Marking International Fact-Checking Day 2023

Fact checking faces mounting challenges but is even more relevant and needed as technology-enabled disinformation soars

As we mark International Fact-Checking Day 2023 on 2 April, it is important to reflect on what is busy unfolding in the intersecting worlds of media and technology.

Over the last 12 months Namibia Fact Check has witnessed a number of trends or phenomena play out on the local media and information landscape.

These trends or phenomena are:

  • A rising tide of online and social media scams trying to trick people into becoming victims of identity and data theft;
  • WhatsApp continues to be the primary channel for spreading all manner of mis- and disinformation in Namibia;
  • Continuing circulation of some Covid-19 related disinformation and conspiracy theories, particularly around the Covid-19 vaccines;
  • Russia’s invasion of the Ukraine has fuelled a flooding of Namibian social media spaces with Russian disinformation since February 2022;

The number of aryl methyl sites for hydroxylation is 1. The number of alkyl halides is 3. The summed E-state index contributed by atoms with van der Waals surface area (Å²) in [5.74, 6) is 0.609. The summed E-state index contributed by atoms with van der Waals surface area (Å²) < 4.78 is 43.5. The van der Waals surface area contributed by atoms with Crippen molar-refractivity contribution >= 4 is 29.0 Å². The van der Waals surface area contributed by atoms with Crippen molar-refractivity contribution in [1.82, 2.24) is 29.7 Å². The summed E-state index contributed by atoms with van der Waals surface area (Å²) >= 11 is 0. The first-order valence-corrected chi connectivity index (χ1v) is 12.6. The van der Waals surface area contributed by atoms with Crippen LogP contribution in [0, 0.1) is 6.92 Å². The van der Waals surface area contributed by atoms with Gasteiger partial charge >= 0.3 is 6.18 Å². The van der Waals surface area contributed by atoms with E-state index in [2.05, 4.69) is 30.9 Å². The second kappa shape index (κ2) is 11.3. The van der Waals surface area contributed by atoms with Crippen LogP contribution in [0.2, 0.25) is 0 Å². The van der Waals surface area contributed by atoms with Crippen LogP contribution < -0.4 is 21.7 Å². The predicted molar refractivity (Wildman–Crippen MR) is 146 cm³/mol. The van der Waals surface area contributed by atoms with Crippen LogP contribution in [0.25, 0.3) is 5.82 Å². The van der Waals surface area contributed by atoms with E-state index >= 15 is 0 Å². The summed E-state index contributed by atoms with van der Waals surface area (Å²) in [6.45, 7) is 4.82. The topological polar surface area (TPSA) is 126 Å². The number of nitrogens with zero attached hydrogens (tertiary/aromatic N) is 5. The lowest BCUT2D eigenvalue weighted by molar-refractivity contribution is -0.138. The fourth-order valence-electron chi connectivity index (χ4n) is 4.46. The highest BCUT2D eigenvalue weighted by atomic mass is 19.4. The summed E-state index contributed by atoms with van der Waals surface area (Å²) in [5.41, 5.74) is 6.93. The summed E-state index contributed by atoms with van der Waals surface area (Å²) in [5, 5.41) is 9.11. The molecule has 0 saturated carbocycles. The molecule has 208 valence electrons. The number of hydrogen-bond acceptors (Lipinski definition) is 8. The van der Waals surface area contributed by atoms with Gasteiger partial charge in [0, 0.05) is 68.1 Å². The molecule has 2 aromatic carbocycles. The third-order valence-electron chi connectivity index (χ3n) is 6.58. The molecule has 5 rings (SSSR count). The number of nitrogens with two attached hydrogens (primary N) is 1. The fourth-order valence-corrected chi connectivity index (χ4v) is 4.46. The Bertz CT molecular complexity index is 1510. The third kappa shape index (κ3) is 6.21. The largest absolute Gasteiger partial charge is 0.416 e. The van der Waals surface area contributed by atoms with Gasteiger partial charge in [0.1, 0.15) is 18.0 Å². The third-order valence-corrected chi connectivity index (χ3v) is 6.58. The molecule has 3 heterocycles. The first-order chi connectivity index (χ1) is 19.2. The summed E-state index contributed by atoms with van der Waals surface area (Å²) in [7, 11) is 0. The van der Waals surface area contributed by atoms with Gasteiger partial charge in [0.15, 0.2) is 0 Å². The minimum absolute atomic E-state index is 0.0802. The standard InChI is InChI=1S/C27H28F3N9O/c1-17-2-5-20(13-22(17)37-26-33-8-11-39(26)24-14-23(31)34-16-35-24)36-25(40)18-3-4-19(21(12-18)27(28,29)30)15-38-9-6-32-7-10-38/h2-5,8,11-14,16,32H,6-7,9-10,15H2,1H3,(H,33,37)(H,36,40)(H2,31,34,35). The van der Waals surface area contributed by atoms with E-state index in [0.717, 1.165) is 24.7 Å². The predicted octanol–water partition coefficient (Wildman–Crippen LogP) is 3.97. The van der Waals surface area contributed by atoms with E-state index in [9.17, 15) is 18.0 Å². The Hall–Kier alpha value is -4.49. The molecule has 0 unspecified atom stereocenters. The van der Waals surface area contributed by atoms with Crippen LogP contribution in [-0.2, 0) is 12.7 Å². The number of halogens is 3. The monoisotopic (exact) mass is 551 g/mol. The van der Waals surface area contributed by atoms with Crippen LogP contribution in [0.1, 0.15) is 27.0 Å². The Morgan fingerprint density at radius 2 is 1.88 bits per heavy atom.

• Namibian news media continues to be self-harmed by poor reporting practices and standards, which is contributing to the decline in trust in traditional news media and journalists;
  • The Namibian government and Namibian political actors engage in and disseminate misleading narratives to manipulate public perceptions around a host of sensitive Namibian socio-economic and political issues;
  • This is why Afrobarometer Round 9, released in September 2022, once again re-affirmed the decline in trust in institutions across the board, from state to non-state and the media;
  • Namibian online spaces continue to be polluted by the spread of disinformation of a foreign origin;
  • Despite high exposure to and the apparent proliferation of mis- and disinformation both online and off-line, in new and old media, media and information literacy still appears rather low in Namibia;
  • The use of AI tools and technologies in the production of disinformation specifically focused on Namibia is set to take off over the next 12 months, with elections looming in late 2024.

It is against this backdrop that fact-checking and social media verification remain vital interventions in the global effort to push back against the forces of fake.